Depending on the etiopathogenesis, the source of infection, the localization of the primary infectious focus, the activity of increasing clinical symptoms, there are various forms of sepsis, each of which must necessarily be diagnosed.

Causes of sepsis

Sepsis in an adult patient or child develops as a result of massive infection with toxins and products of putrefactive destruction of pathogenic microorganisms, when applying an inadequate treatment regimen for the underlying disease, that is, specialists consider this pathology as generalization of the inflammatory process. The diagnosis of "sepsis" is an extremely dangerous condition for a person, which often ends in a fatal outcome.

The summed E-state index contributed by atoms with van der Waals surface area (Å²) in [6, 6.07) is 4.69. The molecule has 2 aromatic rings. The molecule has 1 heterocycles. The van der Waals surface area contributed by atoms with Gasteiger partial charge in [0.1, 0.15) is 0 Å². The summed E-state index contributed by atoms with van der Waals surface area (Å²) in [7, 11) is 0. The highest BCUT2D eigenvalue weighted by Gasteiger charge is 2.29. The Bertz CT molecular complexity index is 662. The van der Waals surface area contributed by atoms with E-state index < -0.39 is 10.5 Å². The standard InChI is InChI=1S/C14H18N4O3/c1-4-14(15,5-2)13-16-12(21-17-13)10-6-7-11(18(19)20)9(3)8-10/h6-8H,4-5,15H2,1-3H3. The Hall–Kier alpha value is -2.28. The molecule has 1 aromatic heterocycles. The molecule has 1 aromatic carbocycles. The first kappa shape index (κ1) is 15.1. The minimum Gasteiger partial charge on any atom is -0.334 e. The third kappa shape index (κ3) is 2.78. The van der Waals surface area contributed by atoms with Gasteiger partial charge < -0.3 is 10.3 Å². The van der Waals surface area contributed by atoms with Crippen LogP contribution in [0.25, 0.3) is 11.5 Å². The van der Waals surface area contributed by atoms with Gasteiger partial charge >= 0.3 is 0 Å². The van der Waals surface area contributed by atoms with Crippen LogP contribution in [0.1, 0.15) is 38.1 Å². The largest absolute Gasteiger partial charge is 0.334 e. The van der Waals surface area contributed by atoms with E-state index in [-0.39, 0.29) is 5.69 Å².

Even in spite of the rapid development of the pharmaceutical industry and the introduction of new technologies in the treatment of infectious diseases, infectious sepsis is an urgent medical and social problem. In the treatment of sepsis, various highly active antibacterial drugs of the latest generation are used and, at the same time, this pathology is the leading cause of death in infectious patients.

Among the main etiopathogenetic agents of sepsis development, bacterial cocci flora, Pseudomonas aeruginosa, fungi, viruses and protozoa should be considered. The pathogenesis of sepsis develops when a combination of such links as: ingestion of an active agent of infection in the human body, a prolonged course of the inflammatory process in the primary focus of infection and increased individual reactivity of the human body.